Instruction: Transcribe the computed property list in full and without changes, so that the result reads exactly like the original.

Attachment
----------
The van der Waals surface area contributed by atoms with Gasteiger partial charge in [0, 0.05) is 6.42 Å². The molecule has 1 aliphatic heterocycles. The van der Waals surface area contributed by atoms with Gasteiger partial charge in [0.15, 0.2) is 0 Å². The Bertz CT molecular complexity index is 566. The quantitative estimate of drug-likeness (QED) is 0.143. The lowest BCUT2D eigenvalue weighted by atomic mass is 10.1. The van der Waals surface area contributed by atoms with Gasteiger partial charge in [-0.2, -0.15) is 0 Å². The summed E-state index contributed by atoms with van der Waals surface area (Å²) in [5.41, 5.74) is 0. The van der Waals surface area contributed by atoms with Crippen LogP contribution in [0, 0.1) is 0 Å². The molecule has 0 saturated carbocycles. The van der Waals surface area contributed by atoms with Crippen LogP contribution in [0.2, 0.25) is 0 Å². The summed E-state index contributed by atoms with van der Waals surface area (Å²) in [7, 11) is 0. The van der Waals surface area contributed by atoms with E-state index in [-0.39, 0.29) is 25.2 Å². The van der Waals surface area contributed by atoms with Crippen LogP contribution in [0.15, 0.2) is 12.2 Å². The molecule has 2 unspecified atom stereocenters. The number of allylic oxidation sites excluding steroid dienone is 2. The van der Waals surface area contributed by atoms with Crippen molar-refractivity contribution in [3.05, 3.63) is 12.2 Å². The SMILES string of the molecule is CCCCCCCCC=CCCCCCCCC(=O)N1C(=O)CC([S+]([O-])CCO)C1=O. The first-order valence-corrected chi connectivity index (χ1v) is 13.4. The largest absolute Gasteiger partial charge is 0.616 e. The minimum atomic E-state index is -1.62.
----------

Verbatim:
The van der Waals surface area contributed by atoms with Gasteiger partial charge in [0, 0.05) is 6.42 Å². The molecule has 1 aliphatic heterocycles. The van der Waals surface area contributed by atoms with Gasteiger partial charge in [0.15, 0.2) is 0 Å². The Bertz CT molecular complexity index is 566. The quantitative estimate of drug-likeness (QED) is 0.143. The lowest BCUT2D eigenvalue weighted by atomic mass is 10.1. The van der Waals surface area contributed by atoms with Gasteiger partial charge in [-0.2, -0.15) is 0 Å². The summed E-state index contributed by atoms with van der Waals surface area (Å²) in [5.41, 5.74) is 0. The van der Waals surface area contributed by atoms with Crippen LogP contribution in [0, 0.1) is 0 Å². The molecule has 0 saturated carbocycles. The van der Waals surface area contributed by atoms with Crippen LogP contribution in [0.2, 0.25) is 0 Å². The summed E-state index contributed by atoms with van der Waals surface area (Å²) in [7, 11) is 0. The van der Waals surface area contributed by atoms with E-state index in [-0.39, 0.29) is 25.2 Å². The van der Waals surface area contributed by atoms with Crippen LogP contribution in [0.15, 0.2) is 12.2 Å². The molecule has 2 unspecified atom stereocenters. The number of allylic oxidation sites excluding steroid dienone is 2. The van der Waals surface area contributed by atoms with Crippen molar-refractivity contribution in [3.05, 3.63) is 12.2 Å². The SMILES string of the molecule is CCCCCCCCC=CCCCCCCCC(=O)N1C(=O)CC([S+]([O-])CCO)C1=O. The first-order valence-corrected chi connectivity index (χ1v) is 13.4. The largest absolute Gasteiger partial charge is 0.616 e. The minimum atomic E-state index is -1.62.